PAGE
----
CoinShots Logo
FTX Hacker Sent 255 BTC To Crypto Alternate OKX
The FTX attack earlier this month was a sad twist in an already tragic story. According to newly obtained evidence, the FTX attacker transmitted $4.1 million in Bitcoin to OKX via ChipMixer.
Uzma D.
12:20 30th Nov, 2022

Hundreds of thousands of dollars were stolen in a hack discovered by the now-bankrupt platform, and there are rumors that the money was laundered and transferred into Bitcoin and Ethereum. These digital assets have now been moved to a different cryptocurrency trade, according to new research from Twitter user ZachXBT.

For the now-disgraced exchange firm FTX, the month of November was tragic. The reports of misappropriated customer funds and unmanageable debt that followed a native token’s rapid decline culminated in a Chapter 11 bankruptcy soon after.

Sam Bankman-Fried’s now disgraced company, which he nearly ran as a criminal enterprise, experienced a fall from grace unmatched in the history of the crypto sector. The platform had been hacked, resulting in the theft of millions of dollars, but the bad news was more to come.

According to CNBC, the hackers stole the exchange’s crypto for $477 million. According to the same report, large sums of the enormous amount that was stolen were converted to Bitcoin and Ethereum.

ZachXBT, a Twitter user, used on-chain analytics to investigate the ultimate fate of the hacker’s stolen assets, and as a result, the story has only progressed further today. Additionally, it came to light that a sizable portion of the stolen assets had been moved to a different cryptocurrency exchange platform.

According to the Tweet, it appears that they have been sending some of the FTX funds that were stolen to OKX. The attacker’s deposits on ChipMixer were later investigated, which led to this discovery.

Finally, it revealed that the attacker had sent OKX about $4.1 million in Bitcoin up to this point. In the end, the theft gains an intriguing development due to this. The user who stole the money likely uses the OKX platform. Undoubtedly, OKX will now be watching them with much more attention.

The FTX hacker distributed roughly $200 million in ETH among 12 wallets.

The hacker who stole more than $447 million worth of cryptocurrency from the crypto exchange FTX has been seen moving the stolen money.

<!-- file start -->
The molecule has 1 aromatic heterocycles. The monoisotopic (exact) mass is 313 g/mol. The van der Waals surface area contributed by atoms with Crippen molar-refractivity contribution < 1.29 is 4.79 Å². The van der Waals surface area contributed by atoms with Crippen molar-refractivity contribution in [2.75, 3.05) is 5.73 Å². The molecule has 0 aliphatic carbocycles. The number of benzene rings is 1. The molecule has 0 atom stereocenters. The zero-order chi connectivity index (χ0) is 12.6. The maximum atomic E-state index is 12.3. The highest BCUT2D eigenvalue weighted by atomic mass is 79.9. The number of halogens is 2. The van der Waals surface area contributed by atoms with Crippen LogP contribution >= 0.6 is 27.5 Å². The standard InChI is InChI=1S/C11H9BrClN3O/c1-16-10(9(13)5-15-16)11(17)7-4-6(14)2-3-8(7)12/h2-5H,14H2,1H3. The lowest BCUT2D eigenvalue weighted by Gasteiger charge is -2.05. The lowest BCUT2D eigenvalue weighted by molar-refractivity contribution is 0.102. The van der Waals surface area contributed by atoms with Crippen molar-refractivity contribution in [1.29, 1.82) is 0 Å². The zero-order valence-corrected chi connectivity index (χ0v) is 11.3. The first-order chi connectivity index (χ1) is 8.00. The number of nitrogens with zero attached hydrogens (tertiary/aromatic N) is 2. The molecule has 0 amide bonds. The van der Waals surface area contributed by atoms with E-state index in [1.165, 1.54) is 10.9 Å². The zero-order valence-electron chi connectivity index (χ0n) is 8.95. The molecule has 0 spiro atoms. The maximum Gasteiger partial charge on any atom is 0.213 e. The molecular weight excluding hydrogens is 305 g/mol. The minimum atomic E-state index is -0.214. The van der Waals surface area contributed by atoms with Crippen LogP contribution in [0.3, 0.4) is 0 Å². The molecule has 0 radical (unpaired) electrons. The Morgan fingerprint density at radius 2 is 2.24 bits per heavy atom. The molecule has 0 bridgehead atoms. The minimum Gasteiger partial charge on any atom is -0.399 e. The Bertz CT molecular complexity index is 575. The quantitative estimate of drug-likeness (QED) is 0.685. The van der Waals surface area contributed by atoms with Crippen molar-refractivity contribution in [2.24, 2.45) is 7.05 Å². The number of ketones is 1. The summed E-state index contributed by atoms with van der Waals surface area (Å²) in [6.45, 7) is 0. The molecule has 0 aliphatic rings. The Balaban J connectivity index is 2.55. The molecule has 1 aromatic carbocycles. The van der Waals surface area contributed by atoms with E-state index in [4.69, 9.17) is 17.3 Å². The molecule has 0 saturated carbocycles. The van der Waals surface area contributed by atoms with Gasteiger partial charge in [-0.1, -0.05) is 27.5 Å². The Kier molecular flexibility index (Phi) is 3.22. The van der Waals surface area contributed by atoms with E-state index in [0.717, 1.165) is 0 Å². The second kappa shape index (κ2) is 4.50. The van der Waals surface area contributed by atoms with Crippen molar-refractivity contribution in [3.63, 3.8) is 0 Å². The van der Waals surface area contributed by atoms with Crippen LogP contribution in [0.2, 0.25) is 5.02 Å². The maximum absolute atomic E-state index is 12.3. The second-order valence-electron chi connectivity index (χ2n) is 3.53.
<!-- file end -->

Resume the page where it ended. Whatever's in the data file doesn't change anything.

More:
Etherscan shows that on November 21, between 4:11 and 4:17 pm UTC, the attacker moved 180,000 Ether ETH.

Over 12 newly made wallets, with 15,000 ETH going into each. At current pricing, the total amount traded was $199.3 million.

Some in the crypto community speculate that the attacker may be planning to use a technique called “peel chaining” to divide it into smaller portions and confuse investigators that they may use a mixing service at some point to hide which coins are theirs.

The hacker appears to have received coded messages from some Ethereum users requesting a piece of the wealth.

A person registered the domain name ftx-rekt200k-pls-help.eth through the Ethereum Name Service (ENS) to communicate that they had lost money due to the FTX collapse and to request compensation from the hacker.

To draw attention, they sent 21 transactions totaling 0.000001 Ether to the hacker’s address.

Even more inventive was another user. They made 12 transactions totaling little more than 0.0001 ETH to the hacker’s wallet address and registered the ENS domain pleasecheckutf8data.eth in the process.

Each transaction contained a UTF8 encoded message, “Please send me $100,000; I have medical expenses to cover and a trip to the United States scheduled for December. I have severe muscle problems and can’t walk correctly. Please assist! On FTX, I mostly lost my money.

Additionally, the message included a link to a post on Imgur that the user claimed served as proof of their scheduled medical appointment.

The hack occurred on November 11, when FTX submitted its chapter 11 bankruptcy petition.

The hacker moved 50,000 ETH to a different wallet on November 20 and used two other renBTC bridges to convert it to bitcoin.


CoinShots Logo



Get in touch:

© 2024 Coinshots (AtlasZero LLC). All rights reserved.